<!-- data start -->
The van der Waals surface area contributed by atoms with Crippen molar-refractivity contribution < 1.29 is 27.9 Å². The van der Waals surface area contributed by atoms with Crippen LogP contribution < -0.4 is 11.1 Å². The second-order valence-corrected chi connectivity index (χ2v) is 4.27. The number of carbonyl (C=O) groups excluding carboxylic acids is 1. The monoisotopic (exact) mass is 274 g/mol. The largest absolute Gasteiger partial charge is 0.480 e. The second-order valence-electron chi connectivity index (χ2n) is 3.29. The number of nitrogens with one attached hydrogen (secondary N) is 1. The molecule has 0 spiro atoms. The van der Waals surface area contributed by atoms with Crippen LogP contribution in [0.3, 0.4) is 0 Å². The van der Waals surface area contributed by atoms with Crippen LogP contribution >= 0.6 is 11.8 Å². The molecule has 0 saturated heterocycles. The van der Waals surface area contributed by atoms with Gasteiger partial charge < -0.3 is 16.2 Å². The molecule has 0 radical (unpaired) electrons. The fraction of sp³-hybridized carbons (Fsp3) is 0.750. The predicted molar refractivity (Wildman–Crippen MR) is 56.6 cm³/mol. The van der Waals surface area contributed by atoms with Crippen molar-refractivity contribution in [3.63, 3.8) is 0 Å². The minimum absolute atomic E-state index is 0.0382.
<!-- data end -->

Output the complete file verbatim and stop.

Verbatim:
The van der Waals surface area contributed by atoms with Crippen molar-refractivity contribution < 1.29 is 27.9 Å². The van der Waals surface area contributed by atoms with Crippen LogP contribution < -0.4 is 11.1 Å². The second-order valence-corrected chi connectivity index (χ2v) is 4.27. The number of carbonyl (C=O) groups excluding carboxylic acids is 1. The monoisotopic (exact) mass is 274 g/mol. The largest absolute Gasteiger partial charge is 0.480 e. The second-order valence-electron chi connectivity index (χ2n) is 3.29. The number of nitrogens with one attached hydrogen (secondary N) is 1. The molecule has 0 spiro atoms. The van der Waals surface area contributed by atoms with Crippen LogP contribution in [0.3, 0.4) is 0 Å². The van der Waals surface area contributed by atoms with Crippen LogP contribution >= 0.6 is 11.8 Å². The molecule has 0 saturated heterocycles. The van der Waals surface area contributed by atoms with Gasteiger partial charge < -0.3 is 16.2 Å². The molecule has 0 radical (unpaired) electrons. The fraction of sp³-hybridized carbons (Fsp3) is 0.750. The predicted molar refractivity (Wildman–Crippen MR) is 56.6 cm³/mol. The van der Waals surface area contributed by atoms with Crippen molar-refractivity contribution in [3.63, 3.8) is 0 Å². The minimum absolute atomic E-state index is 0.0382.